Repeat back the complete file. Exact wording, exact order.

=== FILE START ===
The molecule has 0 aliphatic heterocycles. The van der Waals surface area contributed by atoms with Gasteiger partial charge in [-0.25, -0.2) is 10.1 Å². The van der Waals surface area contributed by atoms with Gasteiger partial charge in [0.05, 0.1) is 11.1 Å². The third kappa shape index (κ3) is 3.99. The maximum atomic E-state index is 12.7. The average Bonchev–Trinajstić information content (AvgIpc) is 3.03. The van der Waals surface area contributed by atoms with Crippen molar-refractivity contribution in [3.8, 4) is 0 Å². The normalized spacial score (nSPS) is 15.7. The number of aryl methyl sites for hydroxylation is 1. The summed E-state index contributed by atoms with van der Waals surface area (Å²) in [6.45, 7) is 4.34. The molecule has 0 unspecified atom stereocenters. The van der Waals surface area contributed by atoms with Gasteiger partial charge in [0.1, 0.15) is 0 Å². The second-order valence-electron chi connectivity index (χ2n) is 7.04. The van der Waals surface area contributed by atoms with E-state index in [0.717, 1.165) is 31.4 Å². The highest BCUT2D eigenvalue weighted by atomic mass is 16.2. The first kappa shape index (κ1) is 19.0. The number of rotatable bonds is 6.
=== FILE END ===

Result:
The molecule has 0 aliphatic heterocycles. The van der Waals surface area contributed by atoms with Gasteiger partial charge in [-0.25, -0.2) is 10.1 Å². The van der Waals surface area contributed by atoms with Gasteiger partial charge in [0.05, 0.1) is 11.1 Å². The third kappa shape index (κ3) is 3.99. The maximum atomic E-state index is 12.7. The average Bonchev–Trinajstić information content (AvgIpc) is 3.03. The van der Waals surface area contributed by atoms with Crippen molar-refractivity contribution in [3.8, 4) is 0 Å². The normalized spacial score (nSPS) is 15.7. The number of aryl methyl sites for hydroxylation is 1. The summed E-state index contributed by atoms with van der Waals surface area (Å²) in [6.45, 7) is 4.34. The molecule has 0 unspecified atom stereocenters. The van der Waals surface area contributed by atoms with Gasteiger partial charge in [0.1, 0.15) is 0 Å². The second-order valence-electron chi connectivity index (χ2n) is 7.04. The van der Waals surface area contributed by atoms with E-state index in [0.717, 1.165) is 31.4 Å². The highest BCUT2D eigenvalue weighted by atomic mass is 16.2. The first kappa shape index (κ1) is 19.0. The number of rotatable bonds is 6.